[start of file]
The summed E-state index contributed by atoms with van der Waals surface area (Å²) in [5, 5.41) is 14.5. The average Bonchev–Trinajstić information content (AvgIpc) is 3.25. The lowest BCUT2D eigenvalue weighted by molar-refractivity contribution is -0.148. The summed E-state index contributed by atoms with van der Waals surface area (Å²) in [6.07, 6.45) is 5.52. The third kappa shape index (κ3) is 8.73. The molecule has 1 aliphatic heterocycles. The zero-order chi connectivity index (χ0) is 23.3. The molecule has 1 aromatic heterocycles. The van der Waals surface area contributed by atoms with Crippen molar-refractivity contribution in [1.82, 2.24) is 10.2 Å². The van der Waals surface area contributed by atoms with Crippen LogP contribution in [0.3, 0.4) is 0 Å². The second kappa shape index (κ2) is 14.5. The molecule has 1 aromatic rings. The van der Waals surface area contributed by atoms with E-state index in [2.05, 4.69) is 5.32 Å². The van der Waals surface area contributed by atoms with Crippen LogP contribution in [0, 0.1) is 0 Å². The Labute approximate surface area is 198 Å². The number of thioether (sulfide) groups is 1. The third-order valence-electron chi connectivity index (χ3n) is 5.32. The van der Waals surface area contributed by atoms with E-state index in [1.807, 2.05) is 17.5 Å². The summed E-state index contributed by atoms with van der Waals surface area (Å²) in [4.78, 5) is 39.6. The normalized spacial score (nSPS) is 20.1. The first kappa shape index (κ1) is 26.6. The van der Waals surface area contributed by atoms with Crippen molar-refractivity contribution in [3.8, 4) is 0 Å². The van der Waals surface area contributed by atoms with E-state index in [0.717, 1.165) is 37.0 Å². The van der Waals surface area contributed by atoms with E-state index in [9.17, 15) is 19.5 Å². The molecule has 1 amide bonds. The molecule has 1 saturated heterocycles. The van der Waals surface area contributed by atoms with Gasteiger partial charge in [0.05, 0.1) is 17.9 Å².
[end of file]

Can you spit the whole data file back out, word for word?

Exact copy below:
The summed E-state index contributed by atoms with van der Waals surface area (Å²) in [5, 5.41) is 14.5. The average Bonchev–Trinajstić information content (AvgIpc) is 3.25. The lowest BCUT2D eigenvalue weighted by molar-refractivity contribution is -0.148. The summed E-state index contributed by atoms with van der Waals surface area (Å²) in [6.07, 6.45) is 5.52. The third kappa shape index (κ3) is 8.73. The molecule has 1 aliphatic heterocycles. The zero-order chi connectivity index (χ0) is 23.3. The molecule has 1 aromatic heterocycles. The van der Waals surface area contributed by atoms with Crippen molar-refractivity contribution in [1.82, 2.24) is 10.2 Å². The van der Waals surface area contributed by atoms with Crippen LogP contribution in [0.3, 0.4) is 0 Å². The second kappa shape index (κ2) is 14.5. The molecule has 1 aromatic rings. The van der Waals surface area contributed by atoms with E-state index in [2.05, 4.69) is 5.32 Å². The van der Waals surface area contributed by atoms with Crippen LogP contribution in [0, 0.1) is 0 Å². The Labute approximate surface area is 198 Å². The number of thioether (sulfide) groups is 1. The third-order valence-electron chi connectivity index (χ3n) is 5.32. The van der Waals surface area contributed by atoms with E-state index in [1.807, 2.05) is 17.5 Å². The summed E-state index contributed by atoms with van der Waals surface area (Å²) in [4.78, 5) is 39.6. The normalized spacial score (nSPS) is 20.1. The first kappa shape index (κ1) is 26.6. The van der Waals surface area contributed by atoms with Crippen molar-refractivity contribution in [3.8, 4) is 0 Å². The van der Waals surface area contributed by atoms with E-state index in [0.717, 1.165) is 37.0 Å². The van der Waals surface area contributed by atoms with E-state index in [9.17, 15) is 19.5 Å². The molecule has 1 amide bonds. The molecule has 1 saturated heterocycles. The van der Waals surface area contributed by atoms with Gasteiger partial charge in [0.05, 0.1) is 17.9 Å².